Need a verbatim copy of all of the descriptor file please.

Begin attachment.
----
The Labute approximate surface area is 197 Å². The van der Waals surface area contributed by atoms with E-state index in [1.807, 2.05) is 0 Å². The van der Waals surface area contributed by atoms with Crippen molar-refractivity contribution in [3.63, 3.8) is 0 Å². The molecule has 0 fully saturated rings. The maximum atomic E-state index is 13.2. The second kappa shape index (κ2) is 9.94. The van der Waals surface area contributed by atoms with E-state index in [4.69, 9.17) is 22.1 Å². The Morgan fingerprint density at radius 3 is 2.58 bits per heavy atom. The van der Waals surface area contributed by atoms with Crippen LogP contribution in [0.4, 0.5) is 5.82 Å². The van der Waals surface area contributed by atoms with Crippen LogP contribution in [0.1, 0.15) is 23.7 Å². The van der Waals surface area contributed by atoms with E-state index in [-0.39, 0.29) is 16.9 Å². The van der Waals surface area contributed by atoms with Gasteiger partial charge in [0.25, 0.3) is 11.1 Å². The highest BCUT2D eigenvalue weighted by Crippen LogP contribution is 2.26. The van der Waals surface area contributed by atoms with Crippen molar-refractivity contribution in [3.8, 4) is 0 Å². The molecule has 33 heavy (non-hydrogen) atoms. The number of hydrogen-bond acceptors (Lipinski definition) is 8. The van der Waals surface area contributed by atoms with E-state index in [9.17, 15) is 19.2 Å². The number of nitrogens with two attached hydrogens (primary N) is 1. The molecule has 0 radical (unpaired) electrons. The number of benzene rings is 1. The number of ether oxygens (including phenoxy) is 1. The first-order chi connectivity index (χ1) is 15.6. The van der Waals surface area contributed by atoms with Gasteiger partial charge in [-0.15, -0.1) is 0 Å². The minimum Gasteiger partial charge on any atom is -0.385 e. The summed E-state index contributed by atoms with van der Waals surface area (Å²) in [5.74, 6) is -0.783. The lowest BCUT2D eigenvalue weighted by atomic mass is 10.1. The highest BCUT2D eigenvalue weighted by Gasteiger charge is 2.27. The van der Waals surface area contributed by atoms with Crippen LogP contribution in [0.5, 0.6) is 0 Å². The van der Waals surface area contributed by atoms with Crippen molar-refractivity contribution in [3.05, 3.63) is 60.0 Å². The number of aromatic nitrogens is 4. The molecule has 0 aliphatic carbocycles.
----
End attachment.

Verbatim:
The Labute approximate surface area is 197 Å². The van der Waals surface area contributed by atoms with E-state index in [1.807, 2.05) is 0 Å². The van der Waals surface area contributed by atoms with Crippen molar-refractivity contribution in [3.63, 3.8) is 0 Å². The molecule has 0 fully saturated rings. The maximum atomic E-state index is 13.2. The second kappa shape index (κ2) is 9.94. The van der Waals surface area contributed by atoms with E-state index in [4.69, 9.17) is 22.1 Å². The Morgan fingerprint density at radius 3 is 2.58 bits per heavy atom. The van der Waals surface area contributed by atoms with Crippen LogP contribution in [0.4, 0.5) is 5.82 Å². The van der Waals surface area contributed by atoms with Crippen LogP contribution in [0.1, 0.15) is 23.7 Å². The van der Waals surface area contributed by atoms with E-state index in [-0.39, 0.29) is 16.9 Å². The van der Waals surface area contributed by atoms with Gasteiger partial charge in [0.25, 0.3) is 11.1 Å². The highest BCUT2D eigenvalue weighted by Crippen LogP contribution is 2.26. The van der Waals surface area contributed by atoms with Crippen molar-refractivity contribution in [3.8, 4) is 0 Å². The molecule has 33 heavy (non-hydrogen) atoms. The number of hydrogen-bond acceptors (Lipinski definition) is 8. The van der Waals surface area contributed by atoms with E-state index in [9.17, 15) is 19.2 Å². The number of nitrogens with two attached hydrogens (primary N) is 1. The molecule has 0 radical (unpaired) electrons. The number of benzene rings is 1. The number of ether oxygens (including phenoxy) is 1. The first-order chi connectivity index (χ1) is 15.6. The van der Waals surface area contributed by atoms with Gasteiger partial charge in [-0.15, -0.1) is 0 Å². The minimum Gasteiger partial charge on any atom is -0.385 e. The summed E-state index contributed by atoms with van der Waals surface area (Å²) in [5.74, 6) is -0.783. The lowest BCUT2D eigenvalue weighted by atomic mass is 10.1. The highest BCUT2D eigenvalue weighted by Gasteiger charge is 2.27. The van der Waals surface area contributed by atoms with Crippen LogP contribution in [0.5, 0.6) is 0 Å². The van der Waals surface area contributed by atoms with Crippen molar-refractivity contribution in [3.05, 3.63) is 60.0 Å². The number of aromatic nitrogens is 4. The molecule has 0 aliphatic carbocycles.